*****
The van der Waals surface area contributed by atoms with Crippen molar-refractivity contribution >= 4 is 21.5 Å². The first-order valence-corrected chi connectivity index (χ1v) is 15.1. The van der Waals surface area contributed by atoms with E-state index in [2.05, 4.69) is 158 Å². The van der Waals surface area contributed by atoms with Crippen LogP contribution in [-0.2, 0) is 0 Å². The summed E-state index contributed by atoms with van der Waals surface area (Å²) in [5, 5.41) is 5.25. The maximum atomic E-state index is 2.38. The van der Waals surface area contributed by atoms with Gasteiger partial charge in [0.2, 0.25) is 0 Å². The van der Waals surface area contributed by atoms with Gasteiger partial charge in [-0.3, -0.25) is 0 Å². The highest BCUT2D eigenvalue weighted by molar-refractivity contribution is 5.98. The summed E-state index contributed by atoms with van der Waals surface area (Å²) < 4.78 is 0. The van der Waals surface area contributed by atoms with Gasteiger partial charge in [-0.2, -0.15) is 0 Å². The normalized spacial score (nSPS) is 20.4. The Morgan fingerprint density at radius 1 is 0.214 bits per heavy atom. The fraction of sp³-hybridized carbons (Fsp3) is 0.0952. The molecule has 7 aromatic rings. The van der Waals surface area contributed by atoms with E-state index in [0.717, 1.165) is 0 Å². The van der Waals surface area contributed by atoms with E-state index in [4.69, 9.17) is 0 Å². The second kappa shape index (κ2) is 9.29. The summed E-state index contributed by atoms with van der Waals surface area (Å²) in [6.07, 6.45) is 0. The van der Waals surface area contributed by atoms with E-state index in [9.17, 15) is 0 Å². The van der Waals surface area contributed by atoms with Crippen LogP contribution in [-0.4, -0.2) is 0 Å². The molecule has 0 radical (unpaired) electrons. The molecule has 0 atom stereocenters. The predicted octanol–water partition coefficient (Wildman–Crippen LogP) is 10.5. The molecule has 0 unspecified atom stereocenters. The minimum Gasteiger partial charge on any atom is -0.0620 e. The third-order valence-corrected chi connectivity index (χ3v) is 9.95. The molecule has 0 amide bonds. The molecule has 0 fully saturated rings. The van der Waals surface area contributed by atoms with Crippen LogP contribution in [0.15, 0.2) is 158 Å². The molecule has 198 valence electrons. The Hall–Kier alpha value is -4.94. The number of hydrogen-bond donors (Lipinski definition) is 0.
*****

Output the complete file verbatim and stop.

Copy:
The van der Waals surface area contributed by atoms with Crippen molar-refractivity contribution >= 4 is 21.5 Å². The first-order valence-corrected chi connectivity index (χ1v) is 15.1. The van der Waals surface area contributed by atoms with E-state index in [2.05, 4.69) is 158 Å². The van der Waals surface area contributed by atoms with Crippen LogP contribution in [-0.2, 0) is 0 Å². The summed E-state index contributed by atoms with van der Waals surface area (Å²) in [5, 5.41) is 5.25. The maximum atomic E-state index is 2.38. The van der Waals surface area contributed by atoms with Gasteiger partial charge in [0.2, 0.25) is 0 Å². The van der Waals surface area contributed by atoms with Gasteiger partial charge in [-0.3, -0.25) is 0 Å². The highest BCUT2D eigenvalue weighted by molar-refractivity contribution is 5.98. The summed E-state index contributed by atoms with van der Waals surface area (Å²) < 4.78 is 0. The van der Waals surface area contributed by atoms with Gasteiger partial charge in [-0.2, -0.15) is 0 Å². The normalized spacial score (nSPS) is 20.4. The Morgan fingerprint density at radius 1 is 0.214 bits per heavy atom. The fraction of sp³-hybridized carbons (Fsp3) is 0.0952. The molecule has 7 aromatic rings. The van der Waals surface area contributed by atoms with E-state index in [0.717, 1.165) is 0 Å². The van der Waals surface area contributed by atoms with E-state index in [4.69, 9.17) is 0 Å². The second kappa shape index (κ2) is 9.29. The summed E-state index contributed by atoms with van der Waals surface area (Å²) in [6.07, 6.45) is 0. The van der Waals surface area contributed by atoms with E-state index in [9.17, 15) is 0 Å². The van der Waals surface area contributed by atoms with Crippen LogP contribution in [-0.4, -0.2) is 0 Å². The molecule has 0 radical (unpaired) electrons. The molecule has 0 atom stereocenters. The predicted octanol–water partition coefficient (Wildman–Crippen LogP) is 10.5. The molecule has 0 unspecified atom stereocenters. The minimum Gasteiger partial charge on any atom is -0.0620 e. The third-order valence-corrected chi connectivity index (χ3v) is 9.95. The molecule has 0 amide bonds. The molecule has 0 fully saturated rings. The van der Waals surface area contributed by atoms with Crippen LogP contribution in [0.15, 0.2) is 158 Å². The molecule has 198 valence electrons. The Hall–Kier alpha value is -4.94. The number of hydrogen-bond donors (Lipinski definition) is 0.